By Kenneth J. Snell, Sargent & Lundy LLC
The U.S. electric power industry will continue to face major uncertainties in growth, deregulation, and environmental compliance challenges. The Energy Information Administration projects that as many as 1,300 new power plants, representing nearly 400 GW of capacity, will be needed by 2020 to meet demand and to off-set plant retirement. The industry not only must plan to meet increased electricity demand, but also must develop these plans during unprecedented industry restructuring and with major regulatory changes looming.
Among these regulatory challenges, air quality management issues continue to be the most prominent. The U.S. Environmental Protection Agency (EPA) is expected to propose New Source Review (NSR) reforms in the near future and decide how it wants to address new facility construction and/or modifications to existing facilities under NSR. As EPA continues to work on NSR reform, the Department of Justice continues with its plans to prosecute suits against utilities for alleged violations of NSR rules. Overlying these regulatory initiatives, states continue to submit modifications to their state implementation plans (SIPs) in response to EPA’s NOx (nitrogen oxide) SIP Call.
In addition to pending regulatory changes, on Feb. 14, 2002, the Bush administration announced its Clear Skies Initiative to cut power plant emissions of “the three worst pollutants-nitrogen oxides, sulfur dioxide, and mercury-by 70 percent.” The stated goal of the initiative is to steadily cut power plant emissions of these pollutants using a market-based approach and to ensure that generating companies will meet ambitious air quality goals, even as they bring new plants on-line to meet demand. At the same time, the Senate Environmental Committee is preparing to take up legislation to reduce power plant emissions for those three pollutants plus carbon dioxide.
Whatever the outcome of these public policy and regulatory initiatives, two things appear certain (or at least almost certain): 1) NOx emissions will continue to be the focus of new regulatory initiatives and increasingly more stringent emission limitations, and 2) new fossil-fuel generating sources will continue to be subject to stringent pre-construction NSR permitting regulations.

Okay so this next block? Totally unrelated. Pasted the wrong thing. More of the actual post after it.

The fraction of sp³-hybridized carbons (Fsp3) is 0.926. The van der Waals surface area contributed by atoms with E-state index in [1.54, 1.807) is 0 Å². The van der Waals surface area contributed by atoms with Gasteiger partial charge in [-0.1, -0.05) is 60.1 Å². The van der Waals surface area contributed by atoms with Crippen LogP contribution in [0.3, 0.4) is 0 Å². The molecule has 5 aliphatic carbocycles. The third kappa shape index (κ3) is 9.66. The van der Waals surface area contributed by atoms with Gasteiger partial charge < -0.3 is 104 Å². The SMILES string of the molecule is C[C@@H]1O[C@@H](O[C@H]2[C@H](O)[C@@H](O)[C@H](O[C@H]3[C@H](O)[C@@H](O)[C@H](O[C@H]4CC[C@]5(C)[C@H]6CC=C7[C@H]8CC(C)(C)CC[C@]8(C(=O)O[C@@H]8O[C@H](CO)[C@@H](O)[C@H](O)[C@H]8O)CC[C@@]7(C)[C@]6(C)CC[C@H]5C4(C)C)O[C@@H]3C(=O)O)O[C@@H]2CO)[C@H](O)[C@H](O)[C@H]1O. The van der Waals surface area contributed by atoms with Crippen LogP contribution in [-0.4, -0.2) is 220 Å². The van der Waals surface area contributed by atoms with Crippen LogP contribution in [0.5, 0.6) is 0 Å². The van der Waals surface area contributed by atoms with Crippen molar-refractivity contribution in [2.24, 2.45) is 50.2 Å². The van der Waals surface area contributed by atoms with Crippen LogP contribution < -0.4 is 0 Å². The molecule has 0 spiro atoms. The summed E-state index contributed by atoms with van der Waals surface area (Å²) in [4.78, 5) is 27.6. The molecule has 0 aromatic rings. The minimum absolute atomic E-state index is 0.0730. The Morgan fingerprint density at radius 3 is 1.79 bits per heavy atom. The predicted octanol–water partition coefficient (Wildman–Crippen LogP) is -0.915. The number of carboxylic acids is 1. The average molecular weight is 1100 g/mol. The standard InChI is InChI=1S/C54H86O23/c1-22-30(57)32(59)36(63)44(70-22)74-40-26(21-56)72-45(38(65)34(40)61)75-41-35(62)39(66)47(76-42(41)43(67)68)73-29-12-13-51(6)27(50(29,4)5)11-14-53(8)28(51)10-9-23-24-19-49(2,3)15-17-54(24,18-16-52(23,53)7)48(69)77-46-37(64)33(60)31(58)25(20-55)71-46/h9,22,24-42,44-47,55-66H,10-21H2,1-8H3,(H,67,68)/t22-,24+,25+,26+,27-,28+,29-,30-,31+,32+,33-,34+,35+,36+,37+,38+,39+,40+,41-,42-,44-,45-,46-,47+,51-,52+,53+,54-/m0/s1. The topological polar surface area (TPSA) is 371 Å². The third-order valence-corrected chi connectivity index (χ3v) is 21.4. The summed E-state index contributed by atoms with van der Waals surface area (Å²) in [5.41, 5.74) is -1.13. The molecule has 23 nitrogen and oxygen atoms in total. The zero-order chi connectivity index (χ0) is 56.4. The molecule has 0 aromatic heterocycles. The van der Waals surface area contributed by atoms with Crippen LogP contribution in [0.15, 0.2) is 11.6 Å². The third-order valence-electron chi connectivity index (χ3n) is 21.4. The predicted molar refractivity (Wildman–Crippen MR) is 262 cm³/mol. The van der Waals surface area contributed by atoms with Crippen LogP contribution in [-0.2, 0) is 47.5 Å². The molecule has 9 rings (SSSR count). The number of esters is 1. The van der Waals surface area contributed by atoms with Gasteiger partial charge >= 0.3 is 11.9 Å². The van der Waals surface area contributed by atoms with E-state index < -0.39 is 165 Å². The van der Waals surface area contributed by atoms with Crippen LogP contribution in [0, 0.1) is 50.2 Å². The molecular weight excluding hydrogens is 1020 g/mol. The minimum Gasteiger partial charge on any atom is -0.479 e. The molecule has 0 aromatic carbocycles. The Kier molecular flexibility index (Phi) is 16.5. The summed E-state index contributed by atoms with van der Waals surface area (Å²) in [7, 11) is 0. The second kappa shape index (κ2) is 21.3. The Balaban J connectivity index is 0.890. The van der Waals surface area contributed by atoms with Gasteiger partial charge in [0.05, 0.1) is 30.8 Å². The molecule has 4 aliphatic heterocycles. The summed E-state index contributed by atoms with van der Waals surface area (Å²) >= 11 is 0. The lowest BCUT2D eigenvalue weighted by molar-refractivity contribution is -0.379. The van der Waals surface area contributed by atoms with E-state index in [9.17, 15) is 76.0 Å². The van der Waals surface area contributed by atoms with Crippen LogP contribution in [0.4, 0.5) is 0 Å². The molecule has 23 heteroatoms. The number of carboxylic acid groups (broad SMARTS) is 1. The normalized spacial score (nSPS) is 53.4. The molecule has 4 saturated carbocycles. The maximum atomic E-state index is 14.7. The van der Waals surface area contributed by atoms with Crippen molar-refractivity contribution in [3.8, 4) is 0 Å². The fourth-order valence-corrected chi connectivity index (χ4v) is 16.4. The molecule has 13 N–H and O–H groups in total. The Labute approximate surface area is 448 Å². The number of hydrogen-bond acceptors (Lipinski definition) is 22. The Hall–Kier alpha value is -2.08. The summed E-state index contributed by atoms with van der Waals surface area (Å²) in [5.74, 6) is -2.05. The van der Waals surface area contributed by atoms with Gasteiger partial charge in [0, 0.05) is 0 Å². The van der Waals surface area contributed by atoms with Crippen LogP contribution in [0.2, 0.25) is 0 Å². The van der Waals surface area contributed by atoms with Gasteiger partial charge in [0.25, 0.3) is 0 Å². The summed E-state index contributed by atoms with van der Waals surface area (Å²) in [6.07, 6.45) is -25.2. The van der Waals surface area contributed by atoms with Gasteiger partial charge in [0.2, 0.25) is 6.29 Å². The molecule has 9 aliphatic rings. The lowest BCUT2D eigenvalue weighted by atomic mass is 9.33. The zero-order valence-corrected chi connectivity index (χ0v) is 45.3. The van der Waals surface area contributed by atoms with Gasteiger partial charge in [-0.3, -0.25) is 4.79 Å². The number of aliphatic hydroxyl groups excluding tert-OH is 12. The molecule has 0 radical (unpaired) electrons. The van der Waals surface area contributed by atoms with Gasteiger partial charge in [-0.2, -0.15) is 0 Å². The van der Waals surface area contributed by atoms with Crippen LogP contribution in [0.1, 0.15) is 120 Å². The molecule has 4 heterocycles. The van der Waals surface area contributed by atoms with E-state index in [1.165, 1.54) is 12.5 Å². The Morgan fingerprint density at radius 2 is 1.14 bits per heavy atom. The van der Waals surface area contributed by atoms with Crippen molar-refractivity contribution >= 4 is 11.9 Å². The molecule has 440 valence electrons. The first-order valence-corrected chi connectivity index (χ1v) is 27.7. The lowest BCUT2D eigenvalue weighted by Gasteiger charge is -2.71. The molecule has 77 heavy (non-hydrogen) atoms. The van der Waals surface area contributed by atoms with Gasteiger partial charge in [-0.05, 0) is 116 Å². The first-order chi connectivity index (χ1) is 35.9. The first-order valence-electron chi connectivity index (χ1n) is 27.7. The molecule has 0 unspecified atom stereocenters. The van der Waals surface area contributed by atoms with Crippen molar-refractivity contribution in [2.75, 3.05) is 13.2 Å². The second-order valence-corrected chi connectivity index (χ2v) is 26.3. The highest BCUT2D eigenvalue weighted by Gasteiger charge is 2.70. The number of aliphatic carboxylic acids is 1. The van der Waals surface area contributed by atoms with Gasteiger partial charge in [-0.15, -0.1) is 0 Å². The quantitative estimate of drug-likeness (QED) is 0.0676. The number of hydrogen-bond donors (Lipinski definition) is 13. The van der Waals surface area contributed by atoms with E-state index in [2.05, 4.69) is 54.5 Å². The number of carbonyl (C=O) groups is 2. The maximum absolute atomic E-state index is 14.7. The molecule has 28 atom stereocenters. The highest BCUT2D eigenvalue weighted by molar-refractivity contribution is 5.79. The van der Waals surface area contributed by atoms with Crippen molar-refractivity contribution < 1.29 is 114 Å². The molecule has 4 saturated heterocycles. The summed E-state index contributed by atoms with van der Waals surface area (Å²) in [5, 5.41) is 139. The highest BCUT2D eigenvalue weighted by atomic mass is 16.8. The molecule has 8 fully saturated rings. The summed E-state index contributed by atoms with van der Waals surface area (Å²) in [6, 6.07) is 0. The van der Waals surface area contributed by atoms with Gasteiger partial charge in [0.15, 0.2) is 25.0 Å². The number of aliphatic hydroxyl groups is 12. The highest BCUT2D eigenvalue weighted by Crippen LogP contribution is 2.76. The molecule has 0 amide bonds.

In general two regulatory schemes govern NOx emissions from electric generating facilities: NSR pre-construction permitting and NOx emission caps for new and existing facilities.
Although EPA is considering NSR reforms, it is expected that the cornerstone of NSR will continue to be comprehensive pre-construction assessment and permitting requirements. The type of permit required, and the complexity of the permitting process, depends upon the emission source location and the quantity of pollutants emitted. Under existing NSR rules, a new major stationary source to be located within a nonattainment area is required to install control technology that represents the lowest achievable emission rate (LAER). New units in an attainment area are subject to Prevention of Significant Deterioration (PSD) rules and required to install the best available control technology (BACT).
Nonattainment NSR and LAER
LAER can be defined as the most stringent emission limitation established in a permit, or achieved in practice, by such class or category of stationary source. LAER is an emission rate limitation specified for each class or category of emission units (e.g., combustion turbines, coal-fired boilers, etc.).
Unlike BACT (discussed below), LAER does not consider economic, energy or other environmental factors. An emission limit will not be considered LAER only if the cost of maintaining the level of control is so great that a major new source could not be built or operated due to economic constraints incurred by the technology. However, if a plant in the same category already uses that control technology, then such use constitutes evidence that the control cost is not prohibitive.
Based on a review of recent LAER determinations, the expected LAER emissions limitations for electric generating stations are shown in Table 1. There have been no recent LAER determinations for coal-fired boilers, so LAER limits shown in Table 1 are based on recent BACT determinations.
Permitting authorities will require a new major combustion source in a nonattainment area to achieve emission rates equal to or lower than the existing LAER standards shown in Table 1.
Attainment area NSR and BACT
BACT is generally defined as an emission limitation based on the maximum degree of reduction for each pollutant subject to regulation that would be emitted from any source which, on a case-by-case basis, is determined to be achievable taking into account energy, environmental and economic impacts and other costs.
In general, a BACT analysis involves the following steps: